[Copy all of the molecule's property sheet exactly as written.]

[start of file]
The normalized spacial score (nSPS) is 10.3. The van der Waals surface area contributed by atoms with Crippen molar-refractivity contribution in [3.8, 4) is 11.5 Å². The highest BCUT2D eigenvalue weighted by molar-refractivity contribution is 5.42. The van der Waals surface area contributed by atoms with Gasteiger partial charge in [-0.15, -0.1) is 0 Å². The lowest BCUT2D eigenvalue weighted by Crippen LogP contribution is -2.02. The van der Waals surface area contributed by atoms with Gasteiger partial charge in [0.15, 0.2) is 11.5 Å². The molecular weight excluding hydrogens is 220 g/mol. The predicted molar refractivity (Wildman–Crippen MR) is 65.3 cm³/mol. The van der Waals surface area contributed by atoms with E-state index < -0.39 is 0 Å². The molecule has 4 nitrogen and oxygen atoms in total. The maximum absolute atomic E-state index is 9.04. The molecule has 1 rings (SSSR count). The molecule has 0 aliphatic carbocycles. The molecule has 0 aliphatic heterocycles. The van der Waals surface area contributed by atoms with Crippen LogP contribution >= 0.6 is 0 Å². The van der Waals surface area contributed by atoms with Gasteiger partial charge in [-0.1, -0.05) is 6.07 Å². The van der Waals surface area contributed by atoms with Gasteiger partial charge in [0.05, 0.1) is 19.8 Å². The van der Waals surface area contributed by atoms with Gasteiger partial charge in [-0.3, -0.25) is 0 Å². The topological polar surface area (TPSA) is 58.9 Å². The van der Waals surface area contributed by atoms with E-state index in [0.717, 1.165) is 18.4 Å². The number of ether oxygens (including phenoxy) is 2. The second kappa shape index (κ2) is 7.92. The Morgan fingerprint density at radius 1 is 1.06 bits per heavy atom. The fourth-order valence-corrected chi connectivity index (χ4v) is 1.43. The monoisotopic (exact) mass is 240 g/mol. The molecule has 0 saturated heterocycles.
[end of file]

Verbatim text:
The normalized spacial score (nSPS) is 10.3. The van der Waals surface area contributed by atoms with Crippen molar-refractivity contribution in [3.8, 4) is 11.5 Å². The highest BCUT2D eigenvalue weighted by molar-refractivity contribution is 5.42. The van der Waals surface area contributed by atoms with Gasteiger partial charge in [-0.15, -0.1) is 0 Å². The lowest BCUT2D eigenvalue weighted by Crippen LogP contribution is -2.02. The van der Waals surface area contributed by atoms with Gasteiger partial charge in [0.15, 0.2) is 11.5 Å². The molecular weight excluding hydrogens is 220 g/mol. The predicted molar refractivity (Wildman–Crippen MR) is 65.3 cm³/mol. The van der Waals surface area contributed by atoms with E-state index < -0.39 is 0 Å². The molecule has 4 nitrogen and oxygen atoms in total. The maximum absolute atomic E-state index is 9.04. The molecule has 1 rings (SSSR count). The molecule has 0 aliphatic carbocycles. The molecule has 0 aliphatic heterocycles. The van der Waals surface area contributed by atoms with Crippen LogP contribution >= 0.6 is 0 Å². The van der Waals surface area contributed by atoms with Gasteiger partial charge in [-0.1, -0.05) is 6.07 Å². The van der Waals surface area contributed by atoms with Gasteiger partial charge in [0.05, 0.1) is 19.8 Å². The van der Waals surface area contributed by atoms with Gasteiger partial charge in [-0.3, -0.25) is 0 Å². The topological polar surface area (TPSA) is 58.9 Å². The van der Waals surface area contributed by atoms with E-state index in [0.717, 1.165) is 18.4 Å². The number of ether oxygens (including phenoxy) is 2. The second kappa shape index (κ2) is 7.92. The Morgan fingerprint density at radius 1 is 1.06 bits per heavy atom. The fourth-order valence-corrected chi connectivity index (χ4v) is 1.43. The monoisotopic (exact) mass is 240 g/mol. The molecule has 0 saturated heterocycles.